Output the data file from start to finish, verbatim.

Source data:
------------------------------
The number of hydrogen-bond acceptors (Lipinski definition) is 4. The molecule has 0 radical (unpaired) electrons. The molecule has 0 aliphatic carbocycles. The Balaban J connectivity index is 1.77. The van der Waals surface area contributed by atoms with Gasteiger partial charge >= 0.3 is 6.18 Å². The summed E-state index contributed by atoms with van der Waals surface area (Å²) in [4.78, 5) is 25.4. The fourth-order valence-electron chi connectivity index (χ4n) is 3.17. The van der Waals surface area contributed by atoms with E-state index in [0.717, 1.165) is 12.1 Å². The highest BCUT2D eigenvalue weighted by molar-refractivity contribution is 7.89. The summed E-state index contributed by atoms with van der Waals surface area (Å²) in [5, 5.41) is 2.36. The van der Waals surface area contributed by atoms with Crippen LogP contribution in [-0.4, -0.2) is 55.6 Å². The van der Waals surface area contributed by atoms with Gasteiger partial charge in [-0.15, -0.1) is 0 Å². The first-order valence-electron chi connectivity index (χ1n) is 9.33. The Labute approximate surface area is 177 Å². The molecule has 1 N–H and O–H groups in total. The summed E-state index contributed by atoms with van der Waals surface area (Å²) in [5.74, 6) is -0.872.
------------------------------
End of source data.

The number of hydrogen-bond acceptors (Lipinski definition) is 4. The molecule has 0 radical (unpaired) electrons. The molecule has 0 aliphatic carbocycles. The Balaban J connectivity index is 1.77. The van der Waals surface area contributed by atoms with Gasteiger partial charge >= 0.3 is 6.18 Å². The summed E-state index contributed by atoms with van der Waals surface area (Å²) in [4.78, 5) is 25.4. The fourth-order valence-electron chi connectivity index (χ4n) is 3.17. The van der Waals surface area contributed by atoms with E-state index in [0.717, 1.165) is 12.1 Å². The highest BCUT2D eigenvalue weighted by molar-refractivity contribution is 7.89. The summed E-state index contributed by atoms with van der Waals surface area (Å²) in [5, 5.41) is 2.36. The van der Waals surface area contributed by atoms with Crippen LogP contribution in [-0.4, -0.2) is 55.6 Å². The van der Waals surface area contributed by atoms with Gasteiger partial charge in [-0.15, -0.1) is 0 Å². The first-order valence-electron chi connectivity index (χ1n) is 9.33. The Labute approximate surface area is 177 Å². The molecule has 1 N–H and O–H groups in total. The summed E-state index contributed by atoms with van der Waals surface area (Å²) in [5.74, 6) is -0.872.